When the Moon is Your Mother’s Lost Comb: Two Poems by Asa Drake

By Asa Drake | September 4, 2018 | Asian American Writers' Workshop

Woman who puts up her hair comb holds / up the sky. There is the legend and probably a lie.

Our Wholeness, Our Togetherness: A Conversation with Aimee Nezhukumatathil & Ross Gay

By Aimee Nezhukumatathil and Ross Gay | August 29, 2018 | Asian American Writers' Workshop

The poets talk creative collaboration, gardening, epistolary poetry, and the intimacy of sentences.

To Whom I Could Give This Pain: Three Poems by Lee Seong-Bok

By Lee Seong-Bok | August 28, 2018 | Asian American Writers' Workshop

From a crevice in a severed rock / birds with long beaks were tearing out earthworms. / My pain was without a wound / and in the bodies of the frayed, torn-out worms / there was no pain.

Literary Interventions: Women Translators on Women Writers They Dream of Translating

By AAWW | August 23, 2018 | Asian American Writers' Workshop

Celebrate Women in Translation month by reading the work of under-translated women writers.

Still, Somehow: Two Poems by Hieu Minh Nguyen

By Hieu Minh Nguyen | August 21, 2018 | Asian American Writers' Workshop

because I love you, I will gut this distance / with nostalgia, because grief can taste of sugar if you run / your tongue along the right edge

This is Not the Dawn: Poetry of Partition

By AAWW | August 14, 2018 | Asian American Writers' Workshop

Poets write back to the literature of Partition on its 71st anniversary

August Bookmarks: 21 New Books by Asian Writers

By Ashley Somwaru and Wen Zhuang | August 13, 2018 | Asian American Writers' Workshop

Tadao Tsuge’s visionary punk manga, Fatimah Asghar’s Partition poetry, Ling Ma’s anti-capitalist zombie satire, and Etel Adnan’s apocalyptic aphorisms.

Counting Tokens: Special Issues and the Theatre of Delay

By Yanyi | August 9, 2018 | Asian American Writers' Workshop

On Poetry magazine’s trans and gender non-conforming poets issue and the costs of being included

Rainbow

By Eileen Chong | August 7, 2018 | Asian American Writers' Workshop

Not all rainbow: here, tender orange, / there, rusted brown, the underside / gelatinous and white. Then the bones.

AAWW Staff Picks: Summer Reads

By AAWW | August 2, 2018 | Asian American Writers' Workshop

Moroccan surrealist poetry, Dickensian Korean American fiction, Chinese mythology made new, memoirs of a post-Marcos Philippines, and more.

We Are Family: An Interview with Min Jin Lee

By Lillian Li | August 1, 2018 | Asian American Writers' Workshop

Min Jin Lee talks with Lillian Li about researching and revising a novel, her relationship to her readership, and what’s next in line after Pachinko.

Apply: The Margins Fellowship 2019

By AAWW | August 1, 2018 | Asian American Writers' Workshop

The Asian American Writers’ Workshop is now accepting applications for the 2019 Margins Fellowship.

Disorder: Two Poems by Adeeba Talukder

By Adeeba Talukder | July 31, 2018 | Asian American Writers' Workshop

There is uncertainty in your future, a woman on the street told me. I can see it. You will be very unhappy, very soon.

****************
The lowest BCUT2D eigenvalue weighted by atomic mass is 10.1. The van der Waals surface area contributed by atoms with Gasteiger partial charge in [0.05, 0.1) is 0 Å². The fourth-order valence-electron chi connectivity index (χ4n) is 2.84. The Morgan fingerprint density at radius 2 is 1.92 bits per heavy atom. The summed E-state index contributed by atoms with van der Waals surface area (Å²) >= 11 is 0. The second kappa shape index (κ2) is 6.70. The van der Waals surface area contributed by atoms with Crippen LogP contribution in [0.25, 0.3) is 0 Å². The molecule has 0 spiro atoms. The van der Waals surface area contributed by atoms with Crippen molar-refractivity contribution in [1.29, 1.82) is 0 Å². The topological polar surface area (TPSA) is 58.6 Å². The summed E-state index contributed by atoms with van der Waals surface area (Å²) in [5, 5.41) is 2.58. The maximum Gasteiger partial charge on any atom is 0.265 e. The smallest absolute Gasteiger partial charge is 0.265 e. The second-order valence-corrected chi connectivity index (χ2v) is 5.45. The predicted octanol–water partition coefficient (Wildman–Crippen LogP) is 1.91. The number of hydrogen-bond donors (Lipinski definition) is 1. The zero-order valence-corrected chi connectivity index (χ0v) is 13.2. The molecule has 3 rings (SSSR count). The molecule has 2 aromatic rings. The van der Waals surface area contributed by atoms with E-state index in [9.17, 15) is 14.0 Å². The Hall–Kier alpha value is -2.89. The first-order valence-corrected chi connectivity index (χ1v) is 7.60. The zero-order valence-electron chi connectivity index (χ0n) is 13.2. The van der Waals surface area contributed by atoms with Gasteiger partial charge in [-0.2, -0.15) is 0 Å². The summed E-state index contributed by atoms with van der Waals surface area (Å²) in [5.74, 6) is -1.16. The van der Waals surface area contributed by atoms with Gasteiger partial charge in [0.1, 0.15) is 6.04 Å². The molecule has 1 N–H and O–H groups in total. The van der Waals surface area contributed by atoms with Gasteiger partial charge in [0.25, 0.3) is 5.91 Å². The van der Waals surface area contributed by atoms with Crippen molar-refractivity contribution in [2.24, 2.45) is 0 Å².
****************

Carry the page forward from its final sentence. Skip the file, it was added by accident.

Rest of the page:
Search History

By Eugene Lim | July 27, 2018 | Asian American Writers' Workshop

The dysthemic artificial intelligence scientist took a book of poetry off the shelf and sat on her couch. What was she ushering in and what was a grand program for which she was simply helpless agent?

Minoru

By Michael Prior | July 24, 2018 | Asian American Writers' Workshop

The stallion: one win short / of the triple crown. My intonation: / one stress too many for an apology— / all the times I got it wrong. Minoru, / Minoru—both are gone.

In Search of Roots: An Excerpt from Paper Sons

By Dickson Lam | July 19, 2018 | Asian American Writers' Workshop

With only the moonlight, we could barely see what we’d tag. All around my tag were faded names, names we didn’t bother to read in the dark—our graffiti forebears. One day, we too would be unread.

narrowed lust

By Inam Kang | July 17, 2018 | Asian American Writers' Workshop

i say i’ll be / dressless, skinless, curated / and pickled. i say i’ll give it / all up for a chance to be warm.

Sugar on the Gash

By Divya Victor | July 12, 2018 | Asian American Writers' Workshop

We are our skins; we are our hides. But my skin, and the skin of others like me, has been torn. It is at the site of this gash that our identity coheres, that our identity is espied.

Severed Ties: An Interview with Dickson Lam

By Jean Chen Ho | July 11, 2018 | Asian American Writers' Workshop

Dickson Lam talks about cultural memory, cross-generational trauma, and familial separation in his new memoir Paper Sons.

You Will Always Be Someone From Somewhere Else

By Dao Strom | July 10, 2018 | Asian American Writers' Workshop

Mythologies have their way of explaining the basic human condition: that there will always be some where or thing you wish to get to or back to.

Wounded Elders: On Racial Identity and Reviewing

By Paisley Rekdal | July 5, 2018 | Asian American Writers' Workshop

What a review of Ocean Vuong’s Night Sky with Exit Wounds tells us about critics’ narrow perceptions of immigrant and war-affected identities

Swallow

By Geramee Hensley | June 26, 2018 | Asian American Writers' Workshop

Ask if he knows, what the first champagne mango of the summer / tastes like, its golden juices flowing over some farmer’s / cigar paper skin.

From Plate to Page: An Interview with Lillian Li

By Crystal Hana Kim | June 20, 2018 | Asian American Writers' Workshop

Lillian Li talks about immigrant sacrifice, humor, learning from Asian American literature, and her debut novel, Number One Chinese Restaurant.

Apo

By Cornell Pineda | June 19, 2018 | Asian American Writers' Workshop

A policeman found the boy minutes later. A shaman, / a monk, a priest, and a poet are still pouring over / his soul.

Where We Can Breathe Independently Together

By Kristina Huang | June 15, 2018 | Asian American Writers' Workshop

CUNY’s legacy, the limits and violence of Asian American success stories, and what’s at stake in the fight for accessible public education